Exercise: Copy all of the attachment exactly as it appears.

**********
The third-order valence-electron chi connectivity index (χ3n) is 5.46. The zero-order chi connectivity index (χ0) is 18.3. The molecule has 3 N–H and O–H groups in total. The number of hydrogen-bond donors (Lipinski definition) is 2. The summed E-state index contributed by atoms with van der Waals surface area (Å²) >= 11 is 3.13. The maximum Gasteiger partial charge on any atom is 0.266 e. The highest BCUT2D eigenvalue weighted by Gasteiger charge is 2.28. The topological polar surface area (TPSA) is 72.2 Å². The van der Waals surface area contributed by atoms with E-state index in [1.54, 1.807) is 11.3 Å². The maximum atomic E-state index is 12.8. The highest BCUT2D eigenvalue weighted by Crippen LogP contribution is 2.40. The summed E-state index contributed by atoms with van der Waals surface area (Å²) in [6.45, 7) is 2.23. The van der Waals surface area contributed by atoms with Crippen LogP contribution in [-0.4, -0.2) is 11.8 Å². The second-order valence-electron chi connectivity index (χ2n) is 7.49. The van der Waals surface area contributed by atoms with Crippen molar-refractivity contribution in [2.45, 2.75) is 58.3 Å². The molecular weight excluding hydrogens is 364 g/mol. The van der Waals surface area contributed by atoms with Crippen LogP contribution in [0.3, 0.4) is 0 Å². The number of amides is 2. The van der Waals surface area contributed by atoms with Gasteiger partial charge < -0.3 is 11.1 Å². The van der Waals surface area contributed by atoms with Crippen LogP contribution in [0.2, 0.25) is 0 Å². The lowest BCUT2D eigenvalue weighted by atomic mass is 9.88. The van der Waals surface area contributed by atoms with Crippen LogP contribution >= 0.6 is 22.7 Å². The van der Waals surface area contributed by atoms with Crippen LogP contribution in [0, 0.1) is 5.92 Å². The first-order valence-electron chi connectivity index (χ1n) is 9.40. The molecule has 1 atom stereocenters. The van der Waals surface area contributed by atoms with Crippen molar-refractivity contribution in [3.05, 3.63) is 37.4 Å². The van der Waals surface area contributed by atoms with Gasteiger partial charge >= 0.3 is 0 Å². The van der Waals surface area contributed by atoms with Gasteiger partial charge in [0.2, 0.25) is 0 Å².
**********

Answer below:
The third-order valence-electron chi connectivity index (χ3n) is 5.46. The zero-order chi connectivity index (χ0) is 18.3. The molecule has 3 N–H and O–H groups in total. The number of hydrogen-bond donors (Lipinski definition) is 2. The summed E-state index contributed by atoms with van der Waals surface area (Å²) >= 11 is 3.13. The maximum Gasteiger partial charge on any atom is 0.266 e. The highest BCUT2D eigenvalue weighted by Gasteiger charge is 2.28. The topological polar surface area (TPSA) is 72.2 Å². The van der Waals surface area contributed by atoms with E-state index in [1.54, 1.807) is 11.3 Å². The maximum atomic E-state index is 12.8. The highest BCUT2D eigenvalue weighted by Crippen LogP contribution is 2.40. The summed E-state index contributed by atoms with van der Waals surface area (Å²) in [6.45, 7) is 2.23. The van der Waals surface area contributed by atoms with Crippen LogP contribution in [-0.4, -0.2) is 11.8 Å². The second-order valence-electron chi connectivity index (χ2n) is 7.49. The van der Waals surface area contributed by atoms with Crippen molar-refractivity contribution in [2.45, 2.75) is 58.3 Å². The molecular weight excluding hydrogens is 364 g/mol. The van der Waals surface area contributed by atoms with Crippen LogP contribution in [0.3, 0.4) is 0 Å². The number of amides is 2. The van der Waals surface area contributed by atoms with Gasteiger partial charge < -0.3 is 11.1 Å². The van der Waals surface area contributed by atoms with Crippen LogP contribution in [0.2, 0.25) is 0 Å². The lowest BCUT2D eigenvalue weighted by atomic mass is 9.88. The van der Waals surface area contributed by atoms with Crippen LogP contribution >= 0.6 is 22.7 Å². The van der Waals surface area contributed by atoms with Crippen LogP contribution in [0, 0.1) is 5.92 Å². The first-order valence-electron chi connectivity index (χ1n) is 9.40. The molecule has 1 atom stereocenters. The van der Waals surface area contributed by atoms with Crippen molar-refractivity contribution in [3.05, 3.63) is 37.4 Å². The van der Waals surface area contributed by atoms with Gasteiger partial charge >= 0.3 is 0 Å². The van der Waals surface area contributed by atoms with Gasteiger partial charge in [0.2, 0.25) is 0 Å².